Air raids, invasions, and bombings are absolutely foreign to most of us. Especially my generation. I mean, we didn’t even have to crouch under our desks, armed only with the lie that the fetal position and wooden planks would protect us from a nuclear attack. We can’t imagine aircraft carriers charging into San Francisco Bay. The notion of an occupying force patrolling our street (yes, that one that we live on) is entirely alien to us. The deliberate toppling of the Washington Monument by a foreign government is inconceivable heresy.

So I can’t help but wonder what’s making me so jumpy. And am I the only one?

Are there bipartisan solutions for the oil crisis?

Monday, July 28th, 2008

Hi. It’s Chad. We’re still filling in from

We know Democrats and Republicans agree on very few things. And oil should be one of those things. But is the oil solution so partisan that we can’t find common ground.

Republicans are like, “Let’s drill anywhere we can.” Democrats say, “Why don’t you drill where you already have leases and where you aren’t drilling.”

And Republicans want to drill in places that won’t get much oil, and certainly won’t anytime soon. And this story from last week where House Republicans stopped a bill to release 70 million barrels of oil — about a three-day supply — from the national stockpile. Democrats introduced the bill hoping the action would help lower gasoline prices by forcing the Energy Department.

And Democrats also point out that this has worked in the past, with similar releases in 1991, 2000 and 2005. And in two of those cases, a Bush was in the White House.

It’s likely Republicans defeated the bill because they don’t want Congress to have success, hoping Democrats will be blamed.

But oil, gas, energy conversation is an issue that impacts all Americans, whether we drive or not. So are there bipartisan solutions for the oil crisis?

A Rat Race Less Rosy

Tuesday, July 22nd, 2008

Hey, it’s Meg again, working the lunch rush for Steve today.  As usual, I read something in the newspaper this morning that bugged me…

On the front page of The New York Times Tuesday was a very misleading headline.  “Women Are Now Equal as Victims of Poor Economy” at first said to me that perhaps the gender gap in wages had closed.

Nope.  According to data released last week by the Bureau of Labor Statistics, women still earn less than 80 cents for every dollar that men do in similar occupations.  The New York Times article merely shows that women are dropping out of the workforce at such a rate that the number entering the workforce is actually in decline for the first time since the Women’s Lib movement.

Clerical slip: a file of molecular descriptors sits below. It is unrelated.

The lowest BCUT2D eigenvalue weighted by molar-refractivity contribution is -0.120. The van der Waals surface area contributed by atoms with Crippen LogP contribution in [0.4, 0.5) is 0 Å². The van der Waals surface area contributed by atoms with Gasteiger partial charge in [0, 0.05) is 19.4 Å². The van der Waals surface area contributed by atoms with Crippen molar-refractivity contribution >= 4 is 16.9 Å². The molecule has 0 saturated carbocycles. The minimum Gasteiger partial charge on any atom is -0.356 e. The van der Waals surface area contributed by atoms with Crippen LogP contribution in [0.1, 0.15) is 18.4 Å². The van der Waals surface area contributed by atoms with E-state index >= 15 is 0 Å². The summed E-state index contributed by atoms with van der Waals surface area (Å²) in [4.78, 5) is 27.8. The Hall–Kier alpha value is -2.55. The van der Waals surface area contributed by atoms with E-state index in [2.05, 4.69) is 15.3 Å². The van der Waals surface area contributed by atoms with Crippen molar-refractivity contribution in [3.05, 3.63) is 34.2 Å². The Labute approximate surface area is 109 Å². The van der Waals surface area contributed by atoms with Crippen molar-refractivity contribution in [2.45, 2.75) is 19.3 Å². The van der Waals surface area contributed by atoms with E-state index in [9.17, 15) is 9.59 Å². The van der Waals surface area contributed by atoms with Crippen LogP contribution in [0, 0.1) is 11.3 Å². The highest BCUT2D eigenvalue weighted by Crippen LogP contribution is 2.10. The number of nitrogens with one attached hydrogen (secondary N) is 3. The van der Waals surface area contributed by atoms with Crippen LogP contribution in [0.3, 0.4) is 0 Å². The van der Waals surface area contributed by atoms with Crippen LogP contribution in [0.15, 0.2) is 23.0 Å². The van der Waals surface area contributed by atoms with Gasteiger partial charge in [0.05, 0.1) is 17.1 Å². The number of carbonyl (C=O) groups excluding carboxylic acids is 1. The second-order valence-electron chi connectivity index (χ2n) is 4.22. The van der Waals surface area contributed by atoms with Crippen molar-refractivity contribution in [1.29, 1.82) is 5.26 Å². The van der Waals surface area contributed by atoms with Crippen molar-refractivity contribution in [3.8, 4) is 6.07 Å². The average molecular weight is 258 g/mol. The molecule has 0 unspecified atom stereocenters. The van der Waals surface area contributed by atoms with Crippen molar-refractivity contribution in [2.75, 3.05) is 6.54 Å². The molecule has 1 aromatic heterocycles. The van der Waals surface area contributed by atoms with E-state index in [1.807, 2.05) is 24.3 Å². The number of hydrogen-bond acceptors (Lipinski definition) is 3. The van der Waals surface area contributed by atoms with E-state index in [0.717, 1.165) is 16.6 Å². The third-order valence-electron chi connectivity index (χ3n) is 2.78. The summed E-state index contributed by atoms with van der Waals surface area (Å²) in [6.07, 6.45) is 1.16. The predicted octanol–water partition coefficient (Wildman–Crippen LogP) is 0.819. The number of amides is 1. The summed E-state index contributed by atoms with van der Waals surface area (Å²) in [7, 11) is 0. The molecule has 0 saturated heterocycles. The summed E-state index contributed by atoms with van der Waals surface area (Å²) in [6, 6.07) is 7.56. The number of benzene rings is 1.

The big difference now, the article says, is that women are less likely to accept a pay cut, and instead drop out of the rat race entirely.  As a woman who recently dropped out of the job market to go to graduate school, I can commiserate.

The article blames the poor economy, which certainly has something to do with it.  But I’d also posit that wages play a role.  If a family has to choose one member to drop out of the workforce (usually to avoid work-related expenses such as daycare or commuting costs) logic dictates that the main breadwinner remain employed.  So though the stigma against stay-at-home dads may have dropped away, moms still earn less, and therefore their jobs are more expendable.

In fact, there are indications that women have been taking a harder hit in this economy when it comes to decreasing wages.   Back in 2004, a study released by the Institute for Women’s Policy Research indicated women’s wages were already falling while men’s were merely stagnant.

The only mention of the pay gap in the Times article is parenthetical:

“Pay is no longer rising smartly for women in the key 25-to-54 age group. Just the opposite, the median pay — the point where half make more and half less — has fallen in recent years, to $14.84 an hour in 2007 from $15.04 in 2004, adjusted for inflation, according to the Economic Policy Institute. (The similar wage for men today is two dollars more.)-Emphasis mine.

Has the gender gap become par for the course, so cliché as to be hardly worth mentioning?  Is it so common that it has become acceptable?

As a new member of the (admittedly vast) age group the article cites, I’ve had my fair share of paycheck pain.  Part of it is my distaste for working for large corporations.  Small businesses are less able to weather difficult economic times and have fewer opportunities for advancement.  But that doesn’t account for the entirety of the wage disparity I’ve experienced.

When I finally decided to go to graduate school rather than stay at my job managing two office clinics, I helped choose my replacement.  The doctor who signed my paycheck confided in me that hiring a male to replace me would be difficult, in part because they expect to be paid more.  And guess who replaced me?  A highly talented single mother of two who had been laid off from her last job.